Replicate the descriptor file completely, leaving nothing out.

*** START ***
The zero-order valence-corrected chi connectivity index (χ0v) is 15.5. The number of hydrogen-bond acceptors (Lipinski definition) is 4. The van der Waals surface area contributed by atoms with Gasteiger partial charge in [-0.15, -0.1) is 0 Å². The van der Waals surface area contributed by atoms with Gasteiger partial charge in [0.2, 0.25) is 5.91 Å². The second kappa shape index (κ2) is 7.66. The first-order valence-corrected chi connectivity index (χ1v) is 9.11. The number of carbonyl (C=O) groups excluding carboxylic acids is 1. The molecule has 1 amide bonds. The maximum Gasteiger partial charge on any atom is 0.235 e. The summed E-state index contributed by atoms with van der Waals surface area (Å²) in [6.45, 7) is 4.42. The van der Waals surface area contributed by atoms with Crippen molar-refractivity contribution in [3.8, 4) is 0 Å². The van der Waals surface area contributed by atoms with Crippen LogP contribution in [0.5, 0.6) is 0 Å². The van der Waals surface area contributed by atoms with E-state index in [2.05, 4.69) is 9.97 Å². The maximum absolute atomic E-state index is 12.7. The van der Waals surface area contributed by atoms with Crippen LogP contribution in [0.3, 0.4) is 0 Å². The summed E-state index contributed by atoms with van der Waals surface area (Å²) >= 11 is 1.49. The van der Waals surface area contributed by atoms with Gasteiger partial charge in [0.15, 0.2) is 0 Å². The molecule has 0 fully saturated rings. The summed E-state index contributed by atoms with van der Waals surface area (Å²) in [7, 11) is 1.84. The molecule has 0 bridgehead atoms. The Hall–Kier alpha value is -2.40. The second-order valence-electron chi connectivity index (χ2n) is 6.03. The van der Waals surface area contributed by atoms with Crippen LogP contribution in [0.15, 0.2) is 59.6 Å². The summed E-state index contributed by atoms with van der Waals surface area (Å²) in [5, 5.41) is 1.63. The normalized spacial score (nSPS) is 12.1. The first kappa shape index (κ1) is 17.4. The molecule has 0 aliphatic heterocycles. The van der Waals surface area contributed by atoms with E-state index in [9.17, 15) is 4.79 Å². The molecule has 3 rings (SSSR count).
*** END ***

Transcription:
The zero-order valence-corrected chi connectivity index (χ0v) is 15.5. The number of hydrogen-bond acceptors (Lipinski definition) is 4. The van der Waals surface area contributed by atoms with Gasteiger partial charge in [-0.15, -0.1) is 0 Å². The van der Waals surface area contributed by atoms with Gasteiger partial charge in [0.2, 0.25) is 5.91 Å². The second kappa shape index (κ2) is 7.66. The first-order valence-corrected chi connectivity index (χ1v) is 9.11. The number of carbonyl (C=O) groups excluding carboxylic acids is 1. The molecule has 1 amide bonds. The maximum Gasteiger partial charge on any atom is 0.235 e. The summed E-state index contributed by atoms with van der Waals surface area (Å²) in [6.45, 7) is 4.42. The van der Waals surface area contributed by atoms with Crippen molar-refractivity contribution in [3.8, 4) is 0 Å². The van der Waals surface area contributed by atoms with Crippen LogP contribution in [0.5, 0.6) is 0 Å². The van der Waals surface area contributed by atoms with E-state index in [2.05, 4.69) is 9.97 Å². The maximum absolute atomic E-state index is 12.7. The van der Waals surface area contributed by atoms with Crippen LogP contribution in [0.3, 0.4) is 0 Å². The summed E-state index contributed by atoms with van der Waals surface area (Å²) >= 11 is 1.49. The van der Waals surface area contributed by atoms with Gasteiger partial charge in [0.15, 0.2) is 0 Å². The molecule has 0 fully saturated rings. The summed E-state index contributed by atoms with van der Waals surface area (Å²) in [7, 11) is 1.84. The molecule has 0 bridgehead atoms. The Hall–Kier alpha value is -2.40. The second-order valence-electron chi connectivity index (χ2n) is 6.03. The van der Waals surface area contributed by atoms with Crippen LogP contribution in [0.15, 0.2) is 59.6 Å². The summed E-state index contributed by atoms with van der Waals surface area (Å²) in [5, 5.41) is 1.63. The normalized spacial score (nSPS) is 12.1. The first kappa shape index (κ1) is 17.4. The molecule has 0 aliphatic heterocycles. The van der Waals surface area contributed by atoms with E-state index in [9.17, 15) is 4.79 Å². The molecule has 3 rings (SSSR count).